The Jupiler Pro League has established itself from a lesser-known league to a relevant league with huge talents, progressive clubs, and a ground for young prospects to develop themselves. In this article, I will look at one of those players that has grown in the league: Jack Hendry.
The player moved to Club Brugge this summer which sees the Scotsman be on the national top in Belgium and participating in the Champions League. In this analysis, we will focus on his key passing during the ongoing season.
I will use Wyscout data and video to assess how well Jack Hendry does perform in the 2021/2022 season so far. In the end, I will use video to look at some of their through passes in this season.
If we look at the progressive passes per 90, we see that Hendry has 5,78 progressive passes per 90 in the 2021-2022 season in the Belgian Jupiler Pro League. When we look at the passes to the final third per 90, we see that Hendry has 4,84 passes to the final third per 90. In terms of performances against his peers, he has average stats as a central defender, but he is definitely not the worst in terms of those metrics.
If we look at the key passes per 90, we see that Hendry has 0 key passes per 90 in the 2021-2022 season in the Belgian Jupiler Pro League. When we look at the through passes per 90, we see that Hendry has 0,28 through passes per 90. In terms of performances against his peers, he has below-average stats as a central defender. For a central defender that many passes forward and to the final third, his actual key passes are not included in this season – he didn’t attempt them according to Wyscout.
In the image above you Jack Hendry from Club Brugge, compared to central defenders in the 2021-2022 Jupiler Pro League. This shows us the rank of his key passing data compared to his peers. He scores way below average on most metrics, only three metrics are in the region of average: Assists per 90, xA per 90 and passes to the final third per 90.
Now I will look at the passes from the last 4 games Hendry has played in Jupiler Pro League to assess his passing qualities: Charleroi (A), OH Leuven (H), Anderlecht (A) and Antwerp (A).
These are the last four games played by Jack Hendry in the Jupiler Pro League with Club Brugge. These colormaps show us where Hendry operated in those fout games and give us a heatmap of the central defenders. As you can see in all of the maps, Hendry is a progressive central defenders who loves position himself high up his own half to progress the play as directly as possible.
This can also be seen in the passmaps of Hendry during those four games, which can be seen below:
You can see the passes conducted by Hendry in the games against Charleroi, OH Leuven, Anderlecht and Antwerp. You can see that he likes to pass to the right, especially to any right back making runs down the line or wide midfielder. He attempts to reach those players on the flanks and usually tries to attempt a progressive pass: the passes progress the play and it means that the ball will go from the defensive third to the middle third, initiating attacking sequences.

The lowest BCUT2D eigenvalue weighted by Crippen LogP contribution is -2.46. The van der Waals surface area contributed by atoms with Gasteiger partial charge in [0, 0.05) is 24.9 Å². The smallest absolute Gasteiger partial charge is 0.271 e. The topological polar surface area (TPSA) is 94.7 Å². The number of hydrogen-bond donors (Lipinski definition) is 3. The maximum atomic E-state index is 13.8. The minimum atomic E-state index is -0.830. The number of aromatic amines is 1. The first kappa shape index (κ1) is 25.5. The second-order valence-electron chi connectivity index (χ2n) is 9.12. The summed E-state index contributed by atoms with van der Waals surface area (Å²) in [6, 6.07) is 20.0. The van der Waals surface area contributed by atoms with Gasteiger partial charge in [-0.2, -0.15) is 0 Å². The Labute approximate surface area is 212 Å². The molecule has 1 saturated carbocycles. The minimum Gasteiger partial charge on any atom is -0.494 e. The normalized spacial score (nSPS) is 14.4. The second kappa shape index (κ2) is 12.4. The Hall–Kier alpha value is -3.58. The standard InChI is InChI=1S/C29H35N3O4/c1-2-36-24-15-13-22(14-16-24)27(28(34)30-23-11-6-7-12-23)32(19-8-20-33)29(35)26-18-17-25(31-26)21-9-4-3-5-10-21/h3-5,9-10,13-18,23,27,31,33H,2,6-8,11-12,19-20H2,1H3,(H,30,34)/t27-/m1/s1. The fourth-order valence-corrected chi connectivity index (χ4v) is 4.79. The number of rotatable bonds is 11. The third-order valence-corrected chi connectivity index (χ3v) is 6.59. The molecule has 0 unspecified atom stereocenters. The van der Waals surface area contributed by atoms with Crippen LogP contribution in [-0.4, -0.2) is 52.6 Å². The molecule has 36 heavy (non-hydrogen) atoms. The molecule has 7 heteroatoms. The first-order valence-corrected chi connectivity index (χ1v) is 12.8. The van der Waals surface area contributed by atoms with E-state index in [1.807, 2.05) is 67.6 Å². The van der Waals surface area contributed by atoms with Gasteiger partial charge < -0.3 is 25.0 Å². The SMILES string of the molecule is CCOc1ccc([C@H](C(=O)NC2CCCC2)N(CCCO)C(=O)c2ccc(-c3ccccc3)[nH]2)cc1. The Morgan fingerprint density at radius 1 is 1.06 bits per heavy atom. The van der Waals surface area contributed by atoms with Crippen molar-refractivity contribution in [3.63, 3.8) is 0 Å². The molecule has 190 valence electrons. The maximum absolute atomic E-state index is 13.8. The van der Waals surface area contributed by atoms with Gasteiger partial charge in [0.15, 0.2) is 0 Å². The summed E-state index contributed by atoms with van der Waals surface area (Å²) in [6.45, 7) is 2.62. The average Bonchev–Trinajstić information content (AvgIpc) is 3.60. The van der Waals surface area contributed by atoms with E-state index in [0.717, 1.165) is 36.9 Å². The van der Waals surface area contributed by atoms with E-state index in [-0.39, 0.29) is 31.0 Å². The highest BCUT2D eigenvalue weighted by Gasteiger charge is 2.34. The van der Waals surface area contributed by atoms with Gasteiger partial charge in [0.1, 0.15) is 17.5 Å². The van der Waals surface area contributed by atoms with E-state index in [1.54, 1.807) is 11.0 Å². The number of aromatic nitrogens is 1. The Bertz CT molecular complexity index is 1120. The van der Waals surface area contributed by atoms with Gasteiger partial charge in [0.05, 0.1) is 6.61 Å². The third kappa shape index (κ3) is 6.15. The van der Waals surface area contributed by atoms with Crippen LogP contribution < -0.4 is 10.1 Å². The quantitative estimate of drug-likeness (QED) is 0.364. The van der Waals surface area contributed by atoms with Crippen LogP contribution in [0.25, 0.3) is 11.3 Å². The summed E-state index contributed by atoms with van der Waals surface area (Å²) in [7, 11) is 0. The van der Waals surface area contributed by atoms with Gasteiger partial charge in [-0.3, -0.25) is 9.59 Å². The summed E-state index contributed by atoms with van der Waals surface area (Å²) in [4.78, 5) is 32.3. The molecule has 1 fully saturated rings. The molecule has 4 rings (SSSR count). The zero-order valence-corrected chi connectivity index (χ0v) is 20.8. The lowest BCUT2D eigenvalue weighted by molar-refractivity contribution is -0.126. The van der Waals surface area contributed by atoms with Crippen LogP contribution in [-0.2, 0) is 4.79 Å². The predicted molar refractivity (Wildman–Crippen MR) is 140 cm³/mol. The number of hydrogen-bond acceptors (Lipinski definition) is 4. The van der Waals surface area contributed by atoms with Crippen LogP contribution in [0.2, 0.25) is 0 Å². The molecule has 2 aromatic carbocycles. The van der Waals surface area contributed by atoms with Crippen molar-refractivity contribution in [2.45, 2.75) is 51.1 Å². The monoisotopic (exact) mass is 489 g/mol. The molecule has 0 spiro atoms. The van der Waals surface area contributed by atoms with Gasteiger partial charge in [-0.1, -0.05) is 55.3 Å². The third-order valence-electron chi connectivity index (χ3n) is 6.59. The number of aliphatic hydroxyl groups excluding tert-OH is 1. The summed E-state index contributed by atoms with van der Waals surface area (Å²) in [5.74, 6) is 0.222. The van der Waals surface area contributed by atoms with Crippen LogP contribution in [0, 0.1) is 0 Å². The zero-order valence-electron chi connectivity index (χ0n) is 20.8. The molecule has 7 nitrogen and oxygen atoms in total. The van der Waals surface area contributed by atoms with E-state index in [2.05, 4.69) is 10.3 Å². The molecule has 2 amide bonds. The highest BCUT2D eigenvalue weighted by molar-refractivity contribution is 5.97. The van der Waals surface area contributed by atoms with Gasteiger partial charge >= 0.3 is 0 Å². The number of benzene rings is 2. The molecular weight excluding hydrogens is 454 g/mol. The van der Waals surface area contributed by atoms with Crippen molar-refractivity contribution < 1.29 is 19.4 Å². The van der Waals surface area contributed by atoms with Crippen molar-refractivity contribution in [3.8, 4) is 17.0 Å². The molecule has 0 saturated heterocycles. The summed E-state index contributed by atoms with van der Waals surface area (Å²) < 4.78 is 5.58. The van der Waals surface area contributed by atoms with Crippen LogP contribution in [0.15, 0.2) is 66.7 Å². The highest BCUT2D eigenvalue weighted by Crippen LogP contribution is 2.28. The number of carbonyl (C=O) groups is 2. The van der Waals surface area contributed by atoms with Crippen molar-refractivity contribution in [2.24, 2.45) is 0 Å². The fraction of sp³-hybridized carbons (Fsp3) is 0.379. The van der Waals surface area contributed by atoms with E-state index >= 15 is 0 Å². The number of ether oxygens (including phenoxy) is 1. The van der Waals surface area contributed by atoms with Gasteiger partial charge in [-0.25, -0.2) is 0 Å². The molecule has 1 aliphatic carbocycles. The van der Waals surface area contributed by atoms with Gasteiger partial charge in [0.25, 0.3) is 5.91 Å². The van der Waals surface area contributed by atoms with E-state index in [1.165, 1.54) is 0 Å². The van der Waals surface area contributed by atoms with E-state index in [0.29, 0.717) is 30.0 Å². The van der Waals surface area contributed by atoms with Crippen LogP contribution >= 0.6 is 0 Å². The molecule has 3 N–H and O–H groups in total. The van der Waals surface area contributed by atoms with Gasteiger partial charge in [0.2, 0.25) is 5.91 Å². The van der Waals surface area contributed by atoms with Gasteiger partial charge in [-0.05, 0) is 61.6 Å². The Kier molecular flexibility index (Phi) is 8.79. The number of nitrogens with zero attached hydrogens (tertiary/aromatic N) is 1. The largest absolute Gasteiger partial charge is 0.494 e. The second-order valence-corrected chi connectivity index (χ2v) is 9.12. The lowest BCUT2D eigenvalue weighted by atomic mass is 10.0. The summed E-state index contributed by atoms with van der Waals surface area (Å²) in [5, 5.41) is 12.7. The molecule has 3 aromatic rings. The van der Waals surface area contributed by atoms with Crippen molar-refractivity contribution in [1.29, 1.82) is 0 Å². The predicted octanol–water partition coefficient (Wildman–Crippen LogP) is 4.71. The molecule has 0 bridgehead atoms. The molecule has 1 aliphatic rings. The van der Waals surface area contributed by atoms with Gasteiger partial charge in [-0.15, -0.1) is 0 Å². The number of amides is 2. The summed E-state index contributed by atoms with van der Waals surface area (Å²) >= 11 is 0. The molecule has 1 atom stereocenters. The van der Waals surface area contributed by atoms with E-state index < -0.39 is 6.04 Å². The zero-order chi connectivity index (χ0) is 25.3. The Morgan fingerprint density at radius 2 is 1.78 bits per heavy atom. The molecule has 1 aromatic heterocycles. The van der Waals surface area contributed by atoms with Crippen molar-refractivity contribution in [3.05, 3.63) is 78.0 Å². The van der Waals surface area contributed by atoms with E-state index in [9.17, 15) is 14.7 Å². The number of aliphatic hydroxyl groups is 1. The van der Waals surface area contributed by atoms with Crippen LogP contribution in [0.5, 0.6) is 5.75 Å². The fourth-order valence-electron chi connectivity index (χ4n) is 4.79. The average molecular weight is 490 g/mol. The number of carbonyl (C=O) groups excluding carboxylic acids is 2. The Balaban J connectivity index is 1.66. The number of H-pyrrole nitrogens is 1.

In the four fragments below you can see four different types of passes that Jack Hendry has made in the last four games. It illustrates the way he contributes to this Club Brugge side and where his passes come from.
In the video above you see Club Brugge in their game against OH Leuven with Club Brugge in possession of the ball. They are dominant on the ball and that means that their back four will have a high line. By doing so the quality on the ball of the central defenders need to be there. Hendry gets the ball in the middle third and his pass here isn’t progressive in terms of meters, but his pas leads to the next phase of the build-up: constructing the attack. That pass is positive in the sense that it doesn’t go to a left/right back.
In the video above you see Club Brugge in their game against OH Leuven with Club Brugge in possession of the ball. They are dominant on the ball and that means that their back four will have a high line. By doing so the quality on the ball of the central defenders need to be there. This is a similar kind of pass going forward, but Hendry immediately receives the ball back and looks for the long pass to the left flank in order to go the attacking third on the flank.
In the video above you see Club Brugge in their game against Charleroi. Again, Club Brugge is dominant on the ball and play with a high defensive line, which means that Hendry gets the ball in the middle third. In the aforementioned examples he progresses the ball through the central zones, but this time he progresses it via the flank on the right. This is a good pass, because it’s not sideways, but moves the play into the attacking third via his right back.
In the video above you see Club Brugge in their game against Charleroi. Again, Club Brugge is dominant on the ball and play with a high defensive line, which means that Hendry gets the ball in the middle third. This time Hendry is put under pressure by the opposition’s pressing, but he remains calm and still executes a pass through the central zones, which potentially can lead to another positional attack.
Jack Hendry has moved to Club Brugge over the summer and some people have questioned his ability to keep up with the level that is asked of him. Looking at the data and video, one can say that he’s doing reasonably well so far, but he has not been outstanding – however, if his key passing can progress, he might be one of the better players for the club in the near future.